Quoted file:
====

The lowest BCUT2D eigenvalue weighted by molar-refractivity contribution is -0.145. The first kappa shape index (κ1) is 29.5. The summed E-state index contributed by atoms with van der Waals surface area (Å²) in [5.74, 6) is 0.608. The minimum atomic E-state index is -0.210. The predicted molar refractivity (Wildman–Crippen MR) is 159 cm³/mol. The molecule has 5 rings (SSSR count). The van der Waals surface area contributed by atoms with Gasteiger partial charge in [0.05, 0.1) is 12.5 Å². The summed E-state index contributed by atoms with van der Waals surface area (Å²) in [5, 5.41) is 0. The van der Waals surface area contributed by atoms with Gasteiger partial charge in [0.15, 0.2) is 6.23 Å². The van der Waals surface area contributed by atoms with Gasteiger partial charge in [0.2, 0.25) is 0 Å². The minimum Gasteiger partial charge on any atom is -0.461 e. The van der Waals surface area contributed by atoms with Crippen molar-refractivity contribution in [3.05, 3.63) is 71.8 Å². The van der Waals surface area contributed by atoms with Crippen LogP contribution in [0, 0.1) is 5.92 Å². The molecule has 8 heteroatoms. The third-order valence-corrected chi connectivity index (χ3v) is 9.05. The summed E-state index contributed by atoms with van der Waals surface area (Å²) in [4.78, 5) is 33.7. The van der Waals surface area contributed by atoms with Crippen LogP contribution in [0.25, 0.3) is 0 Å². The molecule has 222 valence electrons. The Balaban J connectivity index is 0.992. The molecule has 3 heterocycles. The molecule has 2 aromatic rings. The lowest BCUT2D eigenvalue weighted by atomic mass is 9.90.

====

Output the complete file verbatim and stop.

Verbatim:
The lowest BCUT2D eigenvalue weighted by molar-refractivity contribution is -0.145. The first kappa shape index (κ1) is 29.5. The summed E-state index contributed by atoms with van der Waals surface area (Å²) in [5.74, 6) is 0.608. The minimum atomic E-state index is -0.210. The predicted molar refractivity (Wildman–Crippen MR) is 159 cm³/mol. The molecule has 5 rings (SSSR count). The van der Waals surface area contributed by atoms with Gasteiger partial charge in [0.05, 0.1) is 12.5 Å². The summed E-state index contributed by atoms with van der Waals surface area (Å²) in [5, 5.41) is 0. The van der Waals surface area contributed by atoms with Gasteiger partial charge in [0.15, 0.2) is 6.23 Å². The van der Waals surface area contributed by atoms with Gasteiger partial charge in [0.2, 0.25) is 0 Å². The minimum Gasteiger partial charge on any atom is -0.461 e. The van der Waals surface area contributed by atoms with Crippen molar-refractivity contribution in [3.05, 3.63) is 71.8 Å². The van der Waals surface area contributed by atoms with Crippen LogP contribution in [0, 0.1) is 5.92 Å². The molecule has 8 heteroatoms. The third-order valence-corrected chi connectivity index (χ3v) is 9.05. The summed E-state index contributed by atoms with van der Waals surface area (Å²) in [4.78, 5) is 33.7. The van der Waals surface area contributed by atoms with Crippen LogP contribution in [0.25, 0.3) is 0 Å². The molecule has 222 valence electrons. The Balaban J connectivity index is 0.992. The molecule has 3 heterocycles. The molecule has 2 aromatic rings. The lowest BCUT2D eigenvalue weighted by atomic mass is 9.90.